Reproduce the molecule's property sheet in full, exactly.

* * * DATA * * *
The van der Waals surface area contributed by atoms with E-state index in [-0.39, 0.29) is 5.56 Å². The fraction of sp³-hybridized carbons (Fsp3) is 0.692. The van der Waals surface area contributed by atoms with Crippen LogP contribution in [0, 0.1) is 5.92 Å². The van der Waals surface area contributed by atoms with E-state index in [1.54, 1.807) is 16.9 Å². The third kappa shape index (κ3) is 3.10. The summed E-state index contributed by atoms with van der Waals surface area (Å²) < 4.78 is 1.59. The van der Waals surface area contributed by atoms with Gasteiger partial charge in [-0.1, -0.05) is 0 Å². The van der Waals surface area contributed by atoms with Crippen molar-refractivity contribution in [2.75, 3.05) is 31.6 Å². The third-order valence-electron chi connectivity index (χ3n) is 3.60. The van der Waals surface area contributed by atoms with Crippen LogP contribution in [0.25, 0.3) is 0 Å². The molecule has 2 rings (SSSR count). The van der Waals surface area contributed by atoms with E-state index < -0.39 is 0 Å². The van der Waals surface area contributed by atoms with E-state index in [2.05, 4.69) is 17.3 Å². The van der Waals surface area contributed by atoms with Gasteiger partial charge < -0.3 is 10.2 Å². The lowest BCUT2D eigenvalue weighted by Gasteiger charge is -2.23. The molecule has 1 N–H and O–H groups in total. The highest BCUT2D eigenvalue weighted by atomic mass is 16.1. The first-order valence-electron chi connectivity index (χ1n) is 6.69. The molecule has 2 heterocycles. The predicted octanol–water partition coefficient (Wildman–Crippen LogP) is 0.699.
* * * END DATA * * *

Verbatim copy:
The van der Waals surface area contributed by atoms with E-state index in [-0.39, 0.29) is 5.56 Å². The fraction of sp³-hybridized carbons (Fsp3) is 0.692. The van der Waals surface area contributed by atoms with Crippen LogP contribution in [0, 0.1) is 5.92 Å². The van der Waals surface area contributed by atoms with E-state index in [1.54, 1.807) is 16.9 Å². The third kappa shape index (κ3) is 3.10. The summed E-state index contributed by atoms with van der Waals surface area (Å²) < 4.78 is 1.59. The van der Waals surface area contributed by atoms with Gasteiger partial charge in [-0.1, -0.05) is 0 Å². The van der Waals surface area contributed by atoms with Crippen molar-refractivity contribution in [2.75, 3.05) is 31.6 Å². The third-order valence-electron chi connectivity index (χ3n) is 3.60. The van der Waals surface area contributed by atoms with Crippen LogP contribution in [0.25, 0.3) is 0 Å². The molecule has 2 rings (SSSR count). The van der Waals surface area contributed by atoms with E-state index < -0.39 is 0 Å². The van der Waals surface area contributed by atoms with E-state index in [2.05, 4.69) is 17.3 Å². The van der Waals surface area contributed by atoms with Gasteiger partial charge < -0.3 is 10.2 Å². The lowest BCUT2D eigenvalue weighted by Gasteiger charge is -2.23. The molecule has 1 N–H and O–H groups in total. The highest BCUT2D eigenvalue weighted by atomic mass is 16.1. The first-order valence-electron chi connectivity index (χ1n) is 6.69. The molecule has 2 heterocycles. The predicted octanol–water partition coefficient (Wildman–Crippen LogP) is 0.699.